OPIC-IBLL Agreement: A Timely and Hopeful Investment


The Overseas Private Industry Corporation (OPIC), the United States government’s development financial institution, last Monday signed a US$20 million commitment to the International Bank Liberia Limited (IBLL).

It is intended to support lending in such sectors as agribusiness construction, services, hospitality, manufacturing and transportation.

Our Business Correspondent David Yates reported that the agreement seeks to foster job and opportunities by supporting investments in key economic areas and by increasing long term lending to Liberia’s private sector.

OPIC President and CEO, Elizabeth Littlefield, who co-signed the agreement along with IBLL CEO Henry Saamoi,
said the loan agreement will allow IBLL to address a gap in the marketplace by providing clients in the above mentioned sectors and other industries with long term credit facilities which will enable those clients to contribute significantly to Liberia’s economic recovery.

The US$20 million facility seems small for a country just emerging from the health crisis created by the deadly Ebola virus, and even more specifically from the terrible downturn in the country’s principal foreign exchange earners, rubber and iron ore.

Mrs. Littlefield, in her address at Monday’s signing, admitted that even OPIC’s US$6 billion invested in Sub-Saharan Africa in recent years is too small, and smaller still is the US$20 million invested in Liberia. She, however, gave this assurance: “We are here to listen and learn, as those who live within an economy invariably have the greatest insight into its needs and potential, and into what needs to be done to attract and keep the private investment that is so essential to job creation.”

Pan African Capital Group founder Stephen Cashin said IBLL is excited to be working with OPIC on the loan facility and appreciates the confidence OPIC has in IBLL. “With its young, energetic and committed Liberian management team, IBLL will continue to grow as one of the leading financial institutions in the country,” he said.

IBLL CEO Henry Saamoi assured Mrs. Littlefield, US Ambassador Christine Elder and other partners that health security is at the core of the fund.

“The Ebola crisis,” he explained, “proved that the definition of public health needs to be broader than hospitals. It needs to be expanded to investments in jobs, manufacturing skills building and economic sustainability.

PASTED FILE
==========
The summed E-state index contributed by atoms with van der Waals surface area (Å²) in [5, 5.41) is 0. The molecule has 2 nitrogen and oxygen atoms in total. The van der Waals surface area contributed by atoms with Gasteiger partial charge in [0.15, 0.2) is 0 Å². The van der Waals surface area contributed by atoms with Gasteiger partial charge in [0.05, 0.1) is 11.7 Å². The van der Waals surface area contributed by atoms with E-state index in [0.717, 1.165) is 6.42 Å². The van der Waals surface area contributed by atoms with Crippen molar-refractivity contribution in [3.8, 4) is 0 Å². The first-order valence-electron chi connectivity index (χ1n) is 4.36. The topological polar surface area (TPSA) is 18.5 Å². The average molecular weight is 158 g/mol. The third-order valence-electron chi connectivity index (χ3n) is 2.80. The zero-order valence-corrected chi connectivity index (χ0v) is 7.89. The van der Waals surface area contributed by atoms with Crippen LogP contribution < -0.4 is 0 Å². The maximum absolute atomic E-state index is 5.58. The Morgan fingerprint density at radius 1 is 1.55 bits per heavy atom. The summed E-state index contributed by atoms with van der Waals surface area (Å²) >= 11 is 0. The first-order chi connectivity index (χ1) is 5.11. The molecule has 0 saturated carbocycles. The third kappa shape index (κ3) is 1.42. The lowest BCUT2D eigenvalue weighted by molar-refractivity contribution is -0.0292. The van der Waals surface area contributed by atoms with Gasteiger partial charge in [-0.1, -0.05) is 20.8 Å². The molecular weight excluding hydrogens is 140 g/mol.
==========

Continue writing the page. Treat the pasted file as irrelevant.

Mr. Samoi referred to what he described as the “twin shocks of the Ebola crisis and the sharp decline in commodity prices, which has led to business closures, including mining concessions, loss of jobs and reduction in the revenue envelope of the country.”

IBLL, he continued, will use the loan to support strategic operating partners to build companies to capitalize on opportunities that have maximum impact on the Liberian market.

It remains to be seen what “strategic partners” Mr. Samoi is referring to in the disbursement of this loan. How many of these “partners” will be Liberian-owned? We consider this a very serious challenge to Liberian businesspeople. Those in business and manufacturing, in road construction and other infrastructural engagements need to redouble their efforts to improve, expand and make more credible their services, in order to place themselves in the position to benefit from this OPIC-IBLL loan facility.

It further behooves other Liberians with business acumen and vision to create enterprises that can benefit from this loan and future interventions that OPIC may offer.

As we indicated earlier, this loan facility, US$20 million, is small for such an economy as ours with so many challenges and needs.

Since agribusiness is among the sectors the loan is targeting, Liberians involved in poultry and eggs need to take serious initiatives toward expansion, in order to take advantage of the OPIC-IBLL loan facility. Should Liberian poultry producers prove that they can adequately provide the market with chickens and eggs, the Ministry of Agriculture would be encouraged to seek government’s intervention to limit the import of these commodities, as an incentive to Liberian producers.

The few Liberians in the hospitality business need to find creative ways to capitalize on this opportunity.

We urge IBLL to make a special effort to reach out to Liberian-owned businesses in order to ensure that they, too, benefit from this facility.

IBLL needs also to expose further to the public, and businesses in particular, what is required to take full advantage of this facility. What are the benefits and what are the interest rates to be charged? Will there be long-term payment plans?

We urge all participants in this laudable venture to be faithful to the repayment terms by doing everything possible to make effective, profitable and sustainable use of the loans accrued from this facility.

This would encourage OPIC to expand the facility to US$40, US$50 or even US$100 million. It would go a long way in redressing the job losses resulting from Ebola and the decline in commodity prices.


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